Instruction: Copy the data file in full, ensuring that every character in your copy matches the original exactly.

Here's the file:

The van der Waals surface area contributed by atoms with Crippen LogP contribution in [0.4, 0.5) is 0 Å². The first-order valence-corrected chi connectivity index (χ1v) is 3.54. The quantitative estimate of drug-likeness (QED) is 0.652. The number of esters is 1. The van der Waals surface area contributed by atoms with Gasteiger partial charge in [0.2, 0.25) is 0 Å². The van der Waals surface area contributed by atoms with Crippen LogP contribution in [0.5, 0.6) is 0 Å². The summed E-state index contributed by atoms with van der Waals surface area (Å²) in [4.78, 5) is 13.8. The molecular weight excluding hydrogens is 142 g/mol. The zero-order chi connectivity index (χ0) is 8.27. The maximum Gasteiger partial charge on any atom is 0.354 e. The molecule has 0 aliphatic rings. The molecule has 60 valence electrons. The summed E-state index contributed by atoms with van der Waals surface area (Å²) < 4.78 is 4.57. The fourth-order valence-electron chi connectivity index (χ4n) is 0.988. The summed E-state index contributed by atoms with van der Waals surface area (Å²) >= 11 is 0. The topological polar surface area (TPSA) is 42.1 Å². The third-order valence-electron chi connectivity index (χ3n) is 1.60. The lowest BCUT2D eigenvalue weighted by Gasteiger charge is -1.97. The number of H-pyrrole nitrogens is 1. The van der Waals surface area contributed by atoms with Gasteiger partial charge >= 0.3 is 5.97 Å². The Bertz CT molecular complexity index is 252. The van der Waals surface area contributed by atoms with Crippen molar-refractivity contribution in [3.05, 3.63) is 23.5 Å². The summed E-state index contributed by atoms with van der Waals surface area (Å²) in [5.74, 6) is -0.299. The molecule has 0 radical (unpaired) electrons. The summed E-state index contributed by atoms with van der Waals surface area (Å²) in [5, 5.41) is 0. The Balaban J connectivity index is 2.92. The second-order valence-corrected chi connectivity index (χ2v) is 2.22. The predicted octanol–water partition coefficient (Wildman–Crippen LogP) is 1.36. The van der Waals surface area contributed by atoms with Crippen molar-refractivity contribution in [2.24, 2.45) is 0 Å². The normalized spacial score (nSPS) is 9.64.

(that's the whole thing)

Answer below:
The van der Waals surface area contributed by atoms with Crippen LogP contribution in [0.4, 0.5) is 0 Å². The first-order valence-corrected chi connectivity index (χ1v) is 3.54. The quantitative estimate of drug-likeness (QED) is 0.652. The number of esters is 1. The van der Waals surface area contributed by atoms with Gasteiger partial charge in [0.2, 0.25) is 0 Å². The van der Waals surface area contributed by atoms with Crippen LogP contribution in [0.5, 0.6) is 0 Å². The summed E-state index contributed by atoms with van der Waals surface area (Å²) in [4.78, 5) is 13.8. The molecular weight excluding hydrogens is 142 g/mol. The zero-order chi connectivity index (χ0) is 8.27. The maximum Gasteiger partial charge on any atom is 0.354 e. The molecule has 0 aliphatic rings. The molecule has 60 valence electrons. The summed E-state index contributed by atoms with van der Waals surface area (Å²) < 4.78 is 4.57. The fourth-order valence-electron chi connectivity index (χ4n) is 0.988. The summed E-state index contributed by atoms with van der Waals surface area (Å²) >= 11 is 0. The topological polar surface area (TPSA) is 42.1 Å². The third-order valence-electron chi connectivity index (χ3n) is 1.60. The lowest BCUT2D eigenvalue weighted by Gasteiger charge is -1.97. The number of H-pyrrole nitrogens is 1. The van der Waals surface area contributed by atoms with Gasteiger partial charge >= 0.3 is 5.97 Å². The Bertz CT molecular complexity index is 252. The van der Waals surface area contributed by atoms with Crippen molar-refractivity contribution in [3.05, 3.63) is 23.5 Å². The summed E-state index contributed by atoms with van der Waals surface area (Å²) in [5.74, 6) is -0.299. The molecule has 0 radical (unpaired) electrons. The summed E-state index contributed by atoms with van der Waals surface area (Å²) in [5, 5.41) is 0. The Balaban J connectivity index is 2.92. The second-order valence-corrected chi connectivity index (χ2v) is 2.22. The predicted octanol–water partition coefficient (Wildman–Crippen LogP) is 1.36. The van der Waals surface area contributed by atoms with Crippen molar-refractivity contribution in [2.24, 2.45) is 0 Å². The normalized spacial score (nSPS) is 9.64.